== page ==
“So, over the weekend and again this morning, we have nine in the morgue right now. So we are over our limit of our capacity there,” one leader says. “Is it time to have the morgue trailer come back?”
Everyone agreed, yes. The 52-foot trailer outfitted to hold 28 bodies will arrive in 48 to 72 hours.
Vice President of Operations and Incident Commander Kelly Pearce assured everyone that in the meantime, remains are being handled respectfully with the refrigeration unit open to a common area and remains rotated to the coldest sections to maintain necessary temperatures.
They discuss other challenges.
The hospital needs more negative pressure rooms to handle patients with COVID-19.
More staff and ambulance crews are testing positive and can’t come to work.
An emergency process is being set up to honor out-of-state licenses for various medical personnel.
The emergency room is asking for plexiglass to be installed between patients in the waiting room.
Dialysis patients with COVID-19 are ending up in the emergency room because they can’t make appointments at dialysis centers. Perhaps the National Guard can help with transportation.
“Hi Chuck, this is your favorite daughter,” says Tandra McWright, 50, on a Zoom videoconference with her mother in the north unit.
It’s her usual greeting, an ongoing joke she and her younger brother have with their mother, Charline Smith, 70.
It’s the first time McWright has seen her face since Nov. 4, when she took her mom to the emergency room for what she thought was a urinary tract infection. Smith had a stroke this summer, and McWright brought her to her Calverton Park home to care for her.
Smith’s temperature never went down, however. Her oxygen levels kept dropping until she could no longer get enough air on her own and needed a ventilator. McWright said she suspects her mom got COVID-19 while going to rehab.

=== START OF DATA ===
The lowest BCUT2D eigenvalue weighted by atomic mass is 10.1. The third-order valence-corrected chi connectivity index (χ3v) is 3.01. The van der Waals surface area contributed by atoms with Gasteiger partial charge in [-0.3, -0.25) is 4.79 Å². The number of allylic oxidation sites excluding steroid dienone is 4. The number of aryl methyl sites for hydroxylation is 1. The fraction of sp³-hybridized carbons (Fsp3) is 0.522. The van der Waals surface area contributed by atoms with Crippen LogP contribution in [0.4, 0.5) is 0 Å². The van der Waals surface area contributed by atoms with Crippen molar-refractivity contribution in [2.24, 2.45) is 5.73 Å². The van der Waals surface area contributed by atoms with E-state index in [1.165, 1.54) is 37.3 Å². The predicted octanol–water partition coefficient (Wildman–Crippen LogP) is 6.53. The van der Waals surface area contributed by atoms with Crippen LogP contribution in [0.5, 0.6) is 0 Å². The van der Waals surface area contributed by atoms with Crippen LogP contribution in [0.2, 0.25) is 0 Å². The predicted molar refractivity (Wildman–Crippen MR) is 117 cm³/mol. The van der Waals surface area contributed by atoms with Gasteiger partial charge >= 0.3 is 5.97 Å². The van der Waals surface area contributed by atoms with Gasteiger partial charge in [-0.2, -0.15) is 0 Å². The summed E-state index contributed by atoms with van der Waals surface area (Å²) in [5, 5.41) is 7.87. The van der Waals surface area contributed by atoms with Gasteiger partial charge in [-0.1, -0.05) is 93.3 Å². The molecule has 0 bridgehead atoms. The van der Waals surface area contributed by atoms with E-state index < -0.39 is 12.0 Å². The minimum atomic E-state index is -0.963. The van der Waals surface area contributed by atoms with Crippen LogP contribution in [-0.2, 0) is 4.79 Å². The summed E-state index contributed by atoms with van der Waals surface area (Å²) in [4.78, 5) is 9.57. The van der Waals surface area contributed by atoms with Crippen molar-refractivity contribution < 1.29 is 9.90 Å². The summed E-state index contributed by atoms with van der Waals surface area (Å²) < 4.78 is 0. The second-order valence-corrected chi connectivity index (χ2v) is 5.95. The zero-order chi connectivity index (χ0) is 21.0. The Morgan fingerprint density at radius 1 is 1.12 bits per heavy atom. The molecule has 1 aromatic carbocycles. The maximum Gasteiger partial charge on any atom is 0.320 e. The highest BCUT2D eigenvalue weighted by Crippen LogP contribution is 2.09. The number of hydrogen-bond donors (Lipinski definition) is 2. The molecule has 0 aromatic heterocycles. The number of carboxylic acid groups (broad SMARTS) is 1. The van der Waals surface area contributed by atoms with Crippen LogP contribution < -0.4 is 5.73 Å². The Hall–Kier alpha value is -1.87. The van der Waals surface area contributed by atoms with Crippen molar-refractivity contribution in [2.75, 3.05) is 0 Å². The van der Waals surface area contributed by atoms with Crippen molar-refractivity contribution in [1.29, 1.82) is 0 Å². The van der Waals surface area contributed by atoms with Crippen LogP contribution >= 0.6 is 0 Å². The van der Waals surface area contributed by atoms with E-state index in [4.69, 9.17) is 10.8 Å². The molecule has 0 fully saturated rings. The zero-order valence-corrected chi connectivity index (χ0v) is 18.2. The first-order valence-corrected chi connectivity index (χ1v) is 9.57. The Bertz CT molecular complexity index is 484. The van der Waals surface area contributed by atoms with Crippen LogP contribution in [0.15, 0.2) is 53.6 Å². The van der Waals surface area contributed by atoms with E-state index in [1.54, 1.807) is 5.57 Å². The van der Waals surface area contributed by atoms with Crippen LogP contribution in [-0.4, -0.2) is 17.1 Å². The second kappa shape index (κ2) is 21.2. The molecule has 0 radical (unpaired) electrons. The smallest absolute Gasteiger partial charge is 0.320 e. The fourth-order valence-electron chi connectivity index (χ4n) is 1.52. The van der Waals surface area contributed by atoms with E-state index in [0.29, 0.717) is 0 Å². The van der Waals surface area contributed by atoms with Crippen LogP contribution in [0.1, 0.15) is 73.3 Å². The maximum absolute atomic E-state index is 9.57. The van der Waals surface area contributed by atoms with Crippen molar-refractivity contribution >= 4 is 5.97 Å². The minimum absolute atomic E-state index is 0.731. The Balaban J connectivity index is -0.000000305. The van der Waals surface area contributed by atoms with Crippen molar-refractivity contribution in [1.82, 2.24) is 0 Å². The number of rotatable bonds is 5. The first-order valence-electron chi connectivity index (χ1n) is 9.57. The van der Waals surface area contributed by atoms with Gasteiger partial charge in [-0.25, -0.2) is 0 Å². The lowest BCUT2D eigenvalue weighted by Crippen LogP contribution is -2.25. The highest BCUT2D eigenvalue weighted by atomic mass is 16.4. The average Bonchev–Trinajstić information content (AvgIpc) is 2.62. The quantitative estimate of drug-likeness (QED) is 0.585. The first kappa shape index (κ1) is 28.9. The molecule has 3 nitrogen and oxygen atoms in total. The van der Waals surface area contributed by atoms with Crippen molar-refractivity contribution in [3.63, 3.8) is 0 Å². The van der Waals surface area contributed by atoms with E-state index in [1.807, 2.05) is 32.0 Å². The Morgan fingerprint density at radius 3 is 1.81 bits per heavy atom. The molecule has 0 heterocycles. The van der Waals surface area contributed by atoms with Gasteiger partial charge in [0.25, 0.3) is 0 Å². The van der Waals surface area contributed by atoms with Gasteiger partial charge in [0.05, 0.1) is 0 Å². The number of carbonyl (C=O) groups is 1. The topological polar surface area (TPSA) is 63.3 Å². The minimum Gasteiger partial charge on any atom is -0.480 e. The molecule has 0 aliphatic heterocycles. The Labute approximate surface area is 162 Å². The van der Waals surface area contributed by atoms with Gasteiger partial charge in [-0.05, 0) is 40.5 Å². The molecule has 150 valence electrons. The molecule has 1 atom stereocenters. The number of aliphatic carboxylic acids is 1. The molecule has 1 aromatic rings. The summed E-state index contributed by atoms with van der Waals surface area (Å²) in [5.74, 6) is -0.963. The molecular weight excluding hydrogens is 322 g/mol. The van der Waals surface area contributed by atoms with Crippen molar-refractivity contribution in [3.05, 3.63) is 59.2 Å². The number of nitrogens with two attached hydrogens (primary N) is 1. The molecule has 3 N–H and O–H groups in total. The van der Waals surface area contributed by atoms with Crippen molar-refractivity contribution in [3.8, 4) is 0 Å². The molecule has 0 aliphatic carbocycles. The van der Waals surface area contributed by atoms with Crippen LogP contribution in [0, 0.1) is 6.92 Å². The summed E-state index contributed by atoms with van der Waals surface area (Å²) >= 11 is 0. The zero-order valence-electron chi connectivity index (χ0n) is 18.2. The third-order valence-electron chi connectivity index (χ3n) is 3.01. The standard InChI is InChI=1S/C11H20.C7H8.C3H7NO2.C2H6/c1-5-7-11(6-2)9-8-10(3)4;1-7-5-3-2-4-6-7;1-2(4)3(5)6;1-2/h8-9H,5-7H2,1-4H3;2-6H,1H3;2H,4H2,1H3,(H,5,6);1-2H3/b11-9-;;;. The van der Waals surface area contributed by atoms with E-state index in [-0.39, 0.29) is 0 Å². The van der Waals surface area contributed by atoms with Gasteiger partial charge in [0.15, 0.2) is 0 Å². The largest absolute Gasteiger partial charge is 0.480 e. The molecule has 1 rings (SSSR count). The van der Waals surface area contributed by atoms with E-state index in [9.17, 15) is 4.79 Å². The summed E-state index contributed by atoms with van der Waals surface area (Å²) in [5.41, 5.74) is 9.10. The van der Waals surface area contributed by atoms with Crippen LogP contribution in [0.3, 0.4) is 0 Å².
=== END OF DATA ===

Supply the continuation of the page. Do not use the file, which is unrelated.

Today, Smith is doing better. She’s wiggling her toes and fingers, nodding and opening her eyes. So her nurse, Ronnie Childs, coordinated the Zoom, holding an iPad to her face.
“Everyone is praying for you. I know you can feel the prayers,” McWright tells her. She and her brother are there with her, in spirit. Smith blinks in response.
McWright wants to call every 10 minutes and check on her mom, but she can sense the nurses are overwhelmed.
“I can’t imagine what it’s like there,” she said. “All this heaviness. How do you not take this home with you and go about your life and enjoy your evening?”
Richard Murphy’s heart
A patient who arrived at 6 a.m. from the nursing home is 74-year-old Richard Murphy, a Vietnam War veteran. His heart is failing.
Murphy’s nephew, Tyrone Murphy, and Tyrone’s wife, Vanessa, were allowed 15 minutes to say goodbye. They stood stoically outside his glass door, talking softly.
Tyrone Murphy said his uncle never recovered after getting COVID-19 in the spring while at Oakwood Estates Nursing and Rehab in Normandy. This is third family member he has lost to the virus.
As he leaves, he turns to the nurses nearby, including Medwick, who at this point has been working for over 15 hours.